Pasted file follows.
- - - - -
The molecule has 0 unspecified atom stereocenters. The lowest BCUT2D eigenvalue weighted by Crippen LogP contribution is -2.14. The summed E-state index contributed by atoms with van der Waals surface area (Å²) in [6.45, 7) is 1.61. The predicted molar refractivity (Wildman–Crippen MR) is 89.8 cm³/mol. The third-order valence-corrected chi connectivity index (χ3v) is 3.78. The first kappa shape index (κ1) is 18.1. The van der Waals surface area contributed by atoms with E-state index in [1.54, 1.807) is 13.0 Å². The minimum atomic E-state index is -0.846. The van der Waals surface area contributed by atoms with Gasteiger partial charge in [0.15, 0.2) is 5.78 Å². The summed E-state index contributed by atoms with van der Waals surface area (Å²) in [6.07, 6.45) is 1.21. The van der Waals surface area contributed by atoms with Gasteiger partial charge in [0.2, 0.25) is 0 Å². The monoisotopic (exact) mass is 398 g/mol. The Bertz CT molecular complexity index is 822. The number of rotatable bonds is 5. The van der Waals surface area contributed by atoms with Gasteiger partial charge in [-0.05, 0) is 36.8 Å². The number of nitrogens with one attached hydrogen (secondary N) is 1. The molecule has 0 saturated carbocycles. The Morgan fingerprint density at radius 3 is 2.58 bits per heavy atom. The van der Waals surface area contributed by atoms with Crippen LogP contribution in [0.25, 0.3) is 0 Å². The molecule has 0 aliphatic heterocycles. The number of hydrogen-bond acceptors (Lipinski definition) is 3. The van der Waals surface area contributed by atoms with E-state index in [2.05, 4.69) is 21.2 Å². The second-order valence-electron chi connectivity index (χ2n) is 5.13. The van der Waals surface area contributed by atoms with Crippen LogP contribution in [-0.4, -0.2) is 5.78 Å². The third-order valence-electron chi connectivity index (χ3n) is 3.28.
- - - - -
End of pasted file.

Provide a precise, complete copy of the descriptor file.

The molecule has 0 unspecified atom stereocenters. The lowest BCUT2D eigenvalue weighted by Crippen LogP contribution is -2.14. The summed E-state index contributed by atoms with van der Waals surface area (Å²) in [6.45, 7) is 1.61. The predicted molar refractivity (Wildman–Crippen MR) is 89.8 cm³/mol. The third-order valence-corrected chi connectivity index (χ3v) is 3.78. The first kappa shape index (κ1) is 18.1. The van der Waals surface area contributed by atoms with E-state index in [1.54, 1.807) is 13.0 Å². The minimum atomic E-state index is -0.846. The van der Waals surface area contributed by atoms with Gasteiger partial charge in [0.15, 0.2) is 5.78 Å². The summed E-state index contributed by atoms with van der Waals surface area (Å²) in [6.07, 6.45) is 1.21. The van der Waals surface area contributed by atoms with Gasteiger partial charge in [0.2, 0.25) is 0 Å². The monoisotopic (exact) mass is 398 g/mol. The Bertz CT molecular complexity index is 822. The number of rotatable bonds is 5. The van der Waals surface area contributed by atoms with Gasteiger partial charge in [-0.05, 0) is 36.8 Å². The number of nitrogens with one attached hydrogen (secondary N) is 1. The molecule has 0 saturated carbocycles. The Morgan fingerprint density at radius 3 is 2.58 bits per heavy atom. The van der Waals surface area contributed by atoms with Crippen LogP contribution in [0.25, 0.3) is 0 Å². The molecule has 0 aliphatic heterocycles. The number of hydrogen-bond acceptors (Lipinski definition) is 3. The van der Waals surface area contributed by atoms with E-state index in [2.05, 4.69) is 21.2 Å². The second-order valence-electron chi connectivity index (χ2n) is 5.13. The van der Waals surface area contributed by atoms with Crippen LogP contribution in [-0.4, -0.2) is 5.78 Å². The third-order valence-electron chi connectivity index (χ3n) is 3.28.